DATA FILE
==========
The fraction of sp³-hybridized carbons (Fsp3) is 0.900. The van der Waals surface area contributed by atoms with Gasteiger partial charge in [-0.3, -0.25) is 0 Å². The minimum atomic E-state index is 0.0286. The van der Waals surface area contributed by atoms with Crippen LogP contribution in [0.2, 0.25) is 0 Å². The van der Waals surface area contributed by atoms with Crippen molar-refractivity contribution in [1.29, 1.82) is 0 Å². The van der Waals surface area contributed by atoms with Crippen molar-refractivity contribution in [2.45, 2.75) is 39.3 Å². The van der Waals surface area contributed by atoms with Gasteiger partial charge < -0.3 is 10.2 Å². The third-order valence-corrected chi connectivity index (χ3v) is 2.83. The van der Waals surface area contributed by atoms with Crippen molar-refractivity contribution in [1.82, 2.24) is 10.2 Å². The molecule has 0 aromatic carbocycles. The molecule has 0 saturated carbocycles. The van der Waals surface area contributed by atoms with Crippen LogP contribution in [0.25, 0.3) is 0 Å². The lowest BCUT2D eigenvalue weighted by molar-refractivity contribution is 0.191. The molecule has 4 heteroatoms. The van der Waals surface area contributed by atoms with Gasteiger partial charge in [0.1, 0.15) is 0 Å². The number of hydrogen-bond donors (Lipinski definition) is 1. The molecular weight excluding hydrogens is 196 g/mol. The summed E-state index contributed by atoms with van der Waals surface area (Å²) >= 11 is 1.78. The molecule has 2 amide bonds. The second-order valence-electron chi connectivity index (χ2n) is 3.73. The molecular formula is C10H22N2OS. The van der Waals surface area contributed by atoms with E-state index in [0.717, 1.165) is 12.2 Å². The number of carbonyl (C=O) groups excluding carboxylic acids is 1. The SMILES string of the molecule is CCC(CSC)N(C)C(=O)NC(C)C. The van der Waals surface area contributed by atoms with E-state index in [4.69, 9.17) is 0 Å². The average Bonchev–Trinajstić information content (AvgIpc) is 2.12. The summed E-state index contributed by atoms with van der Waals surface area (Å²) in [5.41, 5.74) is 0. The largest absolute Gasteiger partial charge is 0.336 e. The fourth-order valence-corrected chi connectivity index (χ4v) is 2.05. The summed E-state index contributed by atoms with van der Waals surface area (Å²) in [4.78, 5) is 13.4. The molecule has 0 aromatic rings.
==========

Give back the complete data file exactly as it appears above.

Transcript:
The fraction of sp³-hybridized carbons (Fsp3) is 0.900. The van der Waals surface area contributed by atoms with Gasteiger partial charge in [-0.3, -0.25) is 0 Å². The minimum atomic E-state index is 0.0286. The van der Waals surface area contributed by atoms with Crippen LogP contribution in [0.2, 0.25) is 0 Å². The van der Waals surface area contributed by atoms with Crippen molar-refractivity contribution in [1.29, 1.82) is 0 Å². The van der Waals surface area contributed by atoms with Crippen molar-refractivity contribution in [2.45, 2.75) is 39.3 Å². The van der Waals surface area contributed by atoms with Gasteiger partial charge < -0.3 is 10.2 Å². The third-order valence-corrected chi connectivity index (χ3v) is 2.83. The van der Waals surface area contributed by atoms with Crippen molar-refractivity contribution in [1.82, 2.24) is 10.2 Å². The molecule has 0 aromatic carbocycles. The molecule has 0 saturated carbocycles. The van der Waals surface area contributed by atoms with Crippen LogP contribution in [0.25, 0.3) is 0 Å². The lowest BCUT2D eigenvalue weighted by molar-refractivity contribution is 0.191. The molecule has 4 heteroatoms. The van der Waals surface area contributed by atoms with Gasteiger partial charge in [0.1, 0.15) is 0 Å². The number of hydrogen-bond donors (Lipinski definition) is 1. The molecular weight excluding hydrogens is 196 g/mol. The summed E-state index contributed by atoms with van der Waals surface area (Å²) >= 11 is 1.78. The molecule has 2 amide bonds. The second-order valence-electron chi connectivity index (χ2n) is 3.73. The molecular formula is C10H22N2OS. The van der Waals surface area contributed by atoms with E-state index in [0.717, 1.165) is 12.2 Å². The number of carbonyl (C=O) groups excluding carboxylic acids is 1. The SMILES string of the molecule is CCC(CSC)N(C)C(=O)NC(C)C. The van der Waals surface area contributed by atoms with E-state index in [4.69, 9.17) is 0 Å². The average Bonchev–Trinajstić information content (AvgIpc) is 2.12. The summed E-state index contributed by atoms with van der Waals surface area (Å²) in [5.41, 5.74) is 0. The largest absolute Gasteiger partial charge is 0.336 e. The fourth-order valence-corrected chi connectivity index (χ4v) is 2.05. The summed E-state index contributed by atoms with van der Waals surface area (Å²) in [4.78, 5) is 13.4. The molecule has 0 aromatic rings.